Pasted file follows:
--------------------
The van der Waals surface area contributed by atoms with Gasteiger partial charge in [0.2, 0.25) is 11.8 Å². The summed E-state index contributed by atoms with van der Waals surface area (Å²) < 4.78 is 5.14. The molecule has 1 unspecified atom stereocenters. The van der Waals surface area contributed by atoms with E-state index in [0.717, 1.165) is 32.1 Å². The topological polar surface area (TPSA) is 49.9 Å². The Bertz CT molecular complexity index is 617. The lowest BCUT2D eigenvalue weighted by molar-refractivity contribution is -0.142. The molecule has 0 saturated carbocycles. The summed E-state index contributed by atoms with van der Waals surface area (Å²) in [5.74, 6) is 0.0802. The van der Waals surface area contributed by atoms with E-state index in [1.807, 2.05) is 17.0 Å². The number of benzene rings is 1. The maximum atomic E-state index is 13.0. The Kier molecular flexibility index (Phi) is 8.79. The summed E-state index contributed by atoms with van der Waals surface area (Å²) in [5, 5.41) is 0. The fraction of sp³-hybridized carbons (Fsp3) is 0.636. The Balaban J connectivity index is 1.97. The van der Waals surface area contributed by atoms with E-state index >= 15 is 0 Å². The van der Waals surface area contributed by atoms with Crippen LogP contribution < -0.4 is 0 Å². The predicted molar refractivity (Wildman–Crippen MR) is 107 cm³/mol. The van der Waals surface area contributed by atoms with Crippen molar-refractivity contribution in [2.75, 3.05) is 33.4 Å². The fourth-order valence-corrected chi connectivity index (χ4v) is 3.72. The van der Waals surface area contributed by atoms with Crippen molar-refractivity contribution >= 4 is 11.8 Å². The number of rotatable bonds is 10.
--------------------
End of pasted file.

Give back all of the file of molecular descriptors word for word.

The van der Waals surface area contributed by atoms with Gasteiger partial charge in [0.2, 0.25) is 11.8 Å². The summed E-state index contributed by atoms with van der Waals surface area (Å²) < 4.78 is 5.14. The molecule has 1 unspecified atom stereocenters. The van der Waals surface area contributed by atoms with E-state index in [0.717, 1.165) is 32.1 Å². The topological polar surface area (TPSA) is 49.9 Å². The Bertz CT molecular complexity index is 617. The lowest BCUT2D eigenvalue weighted by molar-refractivity contribution is -0.142. The molecule has 0 saturated carbocycles. The summed E-state index contributed by atoms with van der Waals surface area (Å²) in [5.74, 6) is 0.0802. The van der Waals surface area contributed by atoms with E-state index in [1.807, 2.05) is 17.0 Å². The number of benzene rings is 1. The maximum atomic E-state index is 13.0. The Kier molecular flexibility index (Phi) is 8.79. The summed E-state index contributed by atoms with van der Waals surface area (Å²) in [5, 5.41) is 0. The fraction of sp³-hybridized carbons (Fsp3) is 0.636. The Balaban J connectivity index is 1.97. The van der Waals surface area contributed by atoms with E-state index >= 15 is 0 Å². The van der Waals surface area contributed by atoms with Crippen LogP contribution < -0.4 is 0 Å². The predicted molar refractivity (Wildman–Crippen MR) is 107 cm³/mol. The van der Waals surface area contributed by atoms with Crippen molar-refractivity contribution in [2.75, 3.05) is 33.4 Å². The fourth-order valence-corrected chi connectivity index (χ4v) is 3.72. The van der Waals surface area contributed by atoms with Crippen molar-refractivity contribution >= 4 is 11.8 Å². The number of rotatable bonds is 10.